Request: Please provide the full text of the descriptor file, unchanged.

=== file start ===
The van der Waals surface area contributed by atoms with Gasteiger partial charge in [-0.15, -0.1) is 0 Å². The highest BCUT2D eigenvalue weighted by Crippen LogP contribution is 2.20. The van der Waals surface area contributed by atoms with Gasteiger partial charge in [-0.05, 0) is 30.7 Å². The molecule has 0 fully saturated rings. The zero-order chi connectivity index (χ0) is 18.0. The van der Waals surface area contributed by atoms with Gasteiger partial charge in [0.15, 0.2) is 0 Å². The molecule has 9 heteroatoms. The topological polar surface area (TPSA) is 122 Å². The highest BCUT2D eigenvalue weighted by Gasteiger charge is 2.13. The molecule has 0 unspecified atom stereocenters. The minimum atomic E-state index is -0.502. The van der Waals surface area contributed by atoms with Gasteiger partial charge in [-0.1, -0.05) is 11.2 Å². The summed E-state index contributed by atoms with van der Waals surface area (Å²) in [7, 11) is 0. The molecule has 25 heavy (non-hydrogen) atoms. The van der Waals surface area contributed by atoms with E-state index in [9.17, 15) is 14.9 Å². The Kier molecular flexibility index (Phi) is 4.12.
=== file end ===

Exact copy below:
The van der Waals surface area contributed by atoms with Gasteiger partial charge in [-0.15, -0.1) is 0 Å². The highest BCUT2D eigenvalue weighted by Crippen LogP contribution is 2.20. The van der Waals surface area contributed by atoms with Gasteiger partial charge in [-0.05, 0) is 30.7 Å². The molecule has 0 fully saturated rings. The zero-order chi connectivity index (χ0) is 18.0. The van der Waals surface area contributed by atoms with Gasteiger partial charge in [0.15, 0.2) is 0 Å². The molecule has 9 heteroatoms. The topological polar surface area (TPSA) is 122 Å². The highest BCUT2D eigenvalue weighted by Gasteiger charge is 2.13. The molecule has 0 unspecified atom stereocenters. The minimum atomic E-state index is -0.502. The van der Waals surface area contributed by atoms with Gasteiger partial charge in [-0.1, -0.05) is 11.2 Å². The summed E-state index contributed by atoms with van der Waals surface area (Å²) in [7, 11) is 0. The molecule has 25 heavy (non-hydrogen) atoms. The van der Waals surface area contributed by atoms with E-state index in [9.17, 15) is 14.9 Å². The Kier molecular flexibility index (Phi) is 4.12.